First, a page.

Turns out his whole family were addicts. His mother was the one who turned him on to it! First his sister OD'ed, then his father-in-law, then his mother. And two years after I cut him loose, he was dead too.

by Anonymousreply 2611/06/2012

I am in recovery from heroin addiction for the last 9 years. I only got clean by state mandate (jail). I bailed on many rehabs before I had no choice but to stay. Like mentioned above, the key to my getting clean was totally leaving my old environment. All of my old friends are dead.

by Anonymousreply 2711/06/2012

Like Phillip K. Dick?

by Anonymousreply 2811/24/2012

According to Dr Drew (I've been listening to old episodes of Loveline from the late 1990's recently), heroin does comparatively little-to-no damage to brain chemistry when compared to other hardcore addictive drugs (such as crystal meth, LSD, PCP), and you can quit it cold turkey without fear of withdrawal complications (like you'd have if you were a serious alcoholic and tried to quit cold turkey), and the withdrawal symptoms themselves from quitting heroin are hellish but only last about 3 days. He also said that it's impossible to quit on your own because you'll just fall right back into the lifestyle again: you need to commit to an intensive rehab program for at least a month, get a sponsor, etc.

He also said that methadone FUCKS YOU UP worse than heroin ever could, that it's extremely addictive, that virtually all methadone users also use heroin, and that if you enter a rehab program to quit the methadone, the withdrawal symptoms last for at least a month (it's much harder to quit than heroin). So if you know any heroin addicts who say they're using methadone, RUN like hell in the other direction.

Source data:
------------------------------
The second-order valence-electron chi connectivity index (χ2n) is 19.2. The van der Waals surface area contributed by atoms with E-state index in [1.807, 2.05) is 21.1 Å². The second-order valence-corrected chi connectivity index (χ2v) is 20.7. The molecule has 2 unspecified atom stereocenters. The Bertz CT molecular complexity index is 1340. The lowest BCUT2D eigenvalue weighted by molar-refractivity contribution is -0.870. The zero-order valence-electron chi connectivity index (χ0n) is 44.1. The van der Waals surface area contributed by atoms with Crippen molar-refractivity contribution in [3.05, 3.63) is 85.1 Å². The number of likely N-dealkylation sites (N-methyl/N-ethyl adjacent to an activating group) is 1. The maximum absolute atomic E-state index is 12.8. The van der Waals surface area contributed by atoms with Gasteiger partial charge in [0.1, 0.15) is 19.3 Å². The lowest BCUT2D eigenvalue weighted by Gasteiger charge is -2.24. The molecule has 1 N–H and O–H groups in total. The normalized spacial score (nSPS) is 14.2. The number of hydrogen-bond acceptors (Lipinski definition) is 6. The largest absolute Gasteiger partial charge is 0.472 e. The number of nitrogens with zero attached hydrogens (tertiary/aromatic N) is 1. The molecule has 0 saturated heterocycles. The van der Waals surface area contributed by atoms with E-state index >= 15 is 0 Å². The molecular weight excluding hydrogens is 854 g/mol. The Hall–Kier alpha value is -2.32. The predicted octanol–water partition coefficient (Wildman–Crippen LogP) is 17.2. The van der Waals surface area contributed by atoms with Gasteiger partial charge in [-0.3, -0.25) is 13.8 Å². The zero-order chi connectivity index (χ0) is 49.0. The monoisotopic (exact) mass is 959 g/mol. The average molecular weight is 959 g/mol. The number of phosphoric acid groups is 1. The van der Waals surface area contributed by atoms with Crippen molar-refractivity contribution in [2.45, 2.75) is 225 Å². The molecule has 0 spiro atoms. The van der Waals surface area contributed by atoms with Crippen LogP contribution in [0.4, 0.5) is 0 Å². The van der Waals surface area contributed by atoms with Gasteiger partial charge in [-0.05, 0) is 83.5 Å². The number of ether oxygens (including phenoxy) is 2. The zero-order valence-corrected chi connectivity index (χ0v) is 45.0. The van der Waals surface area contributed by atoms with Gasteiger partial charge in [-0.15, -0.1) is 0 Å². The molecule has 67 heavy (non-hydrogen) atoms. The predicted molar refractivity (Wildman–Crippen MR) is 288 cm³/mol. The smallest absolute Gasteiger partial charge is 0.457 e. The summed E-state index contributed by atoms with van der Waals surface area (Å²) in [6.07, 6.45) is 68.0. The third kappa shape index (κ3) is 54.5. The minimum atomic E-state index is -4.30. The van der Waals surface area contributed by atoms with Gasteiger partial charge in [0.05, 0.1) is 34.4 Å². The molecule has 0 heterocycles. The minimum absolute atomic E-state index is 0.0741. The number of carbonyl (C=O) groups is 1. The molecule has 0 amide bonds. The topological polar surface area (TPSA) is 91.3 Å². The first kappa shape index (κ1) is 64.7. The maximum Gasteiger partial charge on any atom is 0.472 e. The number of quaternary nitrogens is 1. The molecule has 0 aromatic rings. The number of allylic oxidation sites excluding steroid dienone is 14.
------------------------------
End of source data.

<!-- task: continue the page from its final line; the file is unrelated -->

The most surefire way to quit heroin is to move to a totally new location and enter an intensive rehab program - and do not move home again. Those who move are very likely to successfully quit the drug; those who don't are very likely to struggle with addiction indefinitely.

If you start using in your teens or early 20s and haven't quit by the time you hit 30, you'll never quit and be dead by 50.

by Anonymousreply 2911/24/2012

Smoking is much much worse and harder to kick.

by Anonymousreply 3011/24/2012

R25, I did my dope in Germany, where the heroin came straight from Turkey -- so you do the math.

by Anonymousreply 3111/24/2012

I had a family member on methadone for many years who finally od'd. Methadone users combine it with benzos like xanax for a heroin like high. They will usually tell you they're using it to treat pain. God help you if you're around them when they're withdrawing on methadone or benzos. They usually booze very heavy to get through those periods.

by Anonymousreply 3211/24/2012